• Thu
  • Dec 25, 2014
  • Updated: 5:47pm

Courtroom halt on gory facts

PUBLISHED : Wednesday, 24 April, 1996, 12:00am
UPDATED : Wednesday, 24 April, 1996, 12:00am
 

A thoughtful judge interrupted a case yesterday to ensure his staff were not upset by tales of mutilation and crushed limbs.


A 28-year-old factory worker who lost his forearm is suing his own father for $2.5 million.


Pang Wai-chung was working in his father's Kwun Tong factory in December 1987 when a rubber cutting machine crushed his arm so badly that it could not be saved.


The judge interrupted lawyer Andrew Cheung Kui-nung's account of the accident to find out if the story was upsetting anyone in the High Court.


'If any of my staff feels discomfort they should let me know immediately,' Mr Justice Peter Cheung Chak-yau said.


'The injury was so serious it was amputated below the elbow,' Mr Cheung told the court.


Mr Pang was unable to continue his factory work, but a year later he managed to get a job as a messenger at the Hong Kong Baptist Hospital.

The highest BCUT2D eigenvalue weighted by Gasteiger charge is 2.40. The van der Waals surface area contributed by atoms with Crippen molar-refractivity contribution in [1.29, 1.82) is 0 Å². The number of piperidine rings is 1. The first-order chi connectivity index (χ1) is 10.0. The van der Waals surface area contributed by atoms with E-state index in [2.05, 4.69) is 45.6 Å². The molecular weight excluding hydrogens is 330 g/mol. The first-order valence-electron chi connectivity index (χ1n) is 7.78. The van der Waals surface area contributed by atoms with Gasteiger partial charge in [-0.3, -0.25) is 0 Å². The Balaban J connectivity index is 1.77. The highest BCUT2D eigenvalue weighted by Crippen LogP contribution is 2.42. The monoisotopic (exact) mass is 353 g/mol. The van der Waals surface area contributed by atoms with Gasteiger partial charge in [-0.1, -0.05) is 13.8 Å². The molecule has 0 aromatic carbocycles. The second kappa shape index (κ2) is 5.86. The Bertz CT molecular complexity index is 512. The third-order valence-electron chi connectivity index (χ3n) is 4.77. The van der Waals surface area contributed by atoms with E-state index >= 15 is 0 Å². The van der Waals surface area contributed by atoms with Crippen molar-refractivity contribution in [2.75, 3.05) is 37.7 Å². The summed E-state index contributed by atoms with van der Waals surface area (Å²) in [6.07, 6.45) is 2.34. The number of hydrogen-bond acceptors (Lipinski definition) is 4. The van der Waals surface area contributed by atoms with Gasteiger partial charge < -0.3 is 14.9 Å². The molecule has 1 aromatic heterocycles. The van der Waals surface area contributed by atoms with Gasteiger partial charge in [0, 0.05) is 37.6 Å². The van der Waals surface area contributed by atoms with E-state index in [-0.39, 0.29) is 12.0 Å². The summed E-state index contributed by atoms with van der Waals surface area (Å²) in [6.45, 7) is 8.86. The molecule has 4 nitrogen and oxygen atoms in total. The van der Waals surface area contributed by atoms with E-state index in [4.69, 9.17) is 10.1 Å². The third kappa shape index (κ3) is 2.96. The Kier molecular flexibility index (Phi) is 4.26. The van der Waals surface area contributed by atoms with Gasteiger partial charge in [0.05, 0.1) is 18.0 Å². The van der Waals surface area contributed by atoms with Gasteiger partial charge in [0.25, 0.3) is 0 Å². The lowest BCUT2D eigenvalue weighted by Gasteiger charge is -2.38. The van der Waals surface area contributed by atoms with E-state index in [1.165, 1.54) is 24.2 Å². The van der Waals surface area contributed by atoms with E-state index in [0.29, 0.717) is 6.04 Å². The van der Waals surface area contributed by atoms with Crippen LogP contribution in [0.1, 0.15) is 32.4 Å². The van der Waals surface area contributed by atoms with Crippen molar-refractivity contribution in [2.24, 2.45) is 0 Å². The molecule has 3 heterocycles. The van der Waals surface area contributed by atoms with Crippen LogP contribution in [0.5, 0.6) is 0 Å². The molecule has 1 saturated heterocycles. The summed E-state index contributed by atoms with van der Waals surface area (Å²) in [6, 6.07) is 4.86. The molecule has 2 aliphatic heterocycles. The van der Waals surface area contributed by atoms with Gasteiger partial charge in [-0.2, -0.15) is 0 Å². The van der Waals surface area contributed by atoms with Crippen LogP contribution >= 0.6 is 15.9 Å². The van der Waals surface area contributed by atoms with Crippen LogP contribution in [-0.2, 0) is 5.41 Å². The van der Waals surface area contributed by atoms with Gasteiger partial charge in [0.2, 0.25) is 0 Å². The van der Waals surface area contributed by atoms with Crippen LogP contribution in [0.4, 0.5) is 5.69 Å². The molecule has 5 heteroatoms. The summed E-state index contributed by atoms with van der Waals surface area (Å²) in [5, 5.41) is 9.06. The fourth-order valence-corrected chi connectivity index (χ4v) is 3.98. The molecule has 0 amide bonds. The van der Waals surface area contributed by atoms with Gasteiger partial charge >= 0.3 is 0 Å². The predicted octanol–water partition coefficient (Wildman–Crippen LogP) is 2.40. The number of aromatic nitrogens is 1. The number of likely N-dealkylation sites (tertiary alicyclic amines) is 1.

He was in court to fight for earnings lost during his period of unemployment. He also needs money for a special artificial arm.


The prosthetic limb contains electronic sensors and is controlled by the muscles in the remaining stump of his forearm.


When activated, the fingers open and close and the wrist rotates.


Each device costs almost $70,000 and only lasts for about four years.


'The one which Mr Pang has used in the past broke down,' said Mr Cheung. 'And because of a lack of funds he has been unable to replace it.' Mr Justice Cheung reserved his judgment on the assessment of damages.


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